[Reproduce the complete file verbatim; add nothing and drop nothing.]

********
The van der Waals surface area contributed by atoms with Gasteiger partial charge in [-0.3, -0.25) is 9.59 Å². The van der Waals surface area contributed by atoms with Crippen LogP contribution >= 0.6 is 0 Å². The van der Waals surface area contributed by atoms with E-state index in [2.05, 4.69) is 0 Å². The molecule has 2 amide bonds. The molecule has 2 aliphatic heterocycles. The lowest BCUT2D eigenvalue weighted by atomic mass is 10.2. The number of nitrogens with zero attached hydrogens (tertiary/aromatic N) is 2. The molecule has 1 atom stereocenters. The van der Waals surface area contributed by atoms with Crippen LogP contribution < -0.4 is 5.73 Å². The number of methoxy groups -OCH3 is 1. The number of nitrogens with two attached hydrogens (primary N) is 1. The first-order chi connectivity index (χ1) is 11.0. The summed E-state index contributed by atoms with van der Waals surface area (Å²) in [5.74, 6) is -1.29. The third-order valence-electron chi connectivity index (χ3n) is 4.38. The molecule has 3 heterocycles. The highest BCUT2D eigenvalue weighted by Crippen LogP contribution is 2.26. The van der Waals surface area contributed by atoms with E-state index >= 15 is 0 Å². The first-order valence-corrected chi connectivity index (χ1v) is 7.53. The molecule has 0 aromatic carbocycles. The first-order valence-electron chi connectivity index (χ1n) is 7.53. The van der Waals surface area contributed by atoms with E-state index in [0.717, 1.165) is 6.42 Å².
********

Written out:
The van der Waals surface area contributed by atoms with Gasteiger partial charge in [-0.3, -0.25) is 9.59 Å². The van der Waals surface area contributed by atoms with Crippen LogP contribution >= 0.6 is 0 Å². The van der Waals surface area contributed by atoms with E-state index in [2.05, 4.69) is 0 Å². The molecule has 2 amide bonds. The molecule has 2 aliphatic heterocycles. The lowest BCUT2D eigenvalue weighted by atomic mass is 10.2. The number of nitrogens with zero attached hydrogens (tertiary/aromatic N) is 2. The molecule has 1 atom stereocenters. The van der Waals surface area contributed by atoms with Crippen LogP contribution < -0.4 is 5.73 Å². The number of methoxy groups -OCH3 is 1. The number of nitrogens with two attached hydrogens (primary N) is 1. The first-order chi connectivity index (χ1) is 11.0. The summed E-state index contributed by atoms with van der Waals surface area (Å²) in [5.74, 6) is -1.29. The third-order valence-electron chi connectivity index (χ3n) is 4.38. The molecule has 3 heterocycles. The highest BCUT2D eigenvalue weighted by Crippen LogP contribution is 2.26. The van der Waals surface area contributed by atoms with E-state index >= 15 is 0 Å². The first-order valence-corrected chi connectivity index (χ1v) is 7.53. The molecule has 0 aromatic carbocycles. The first-order valence-electron chi connectivity index (χ1n) is 7.53. The van der Waals surface area contributed by atoms with E-state index in [0.717, 1.165) is 6.42 Å².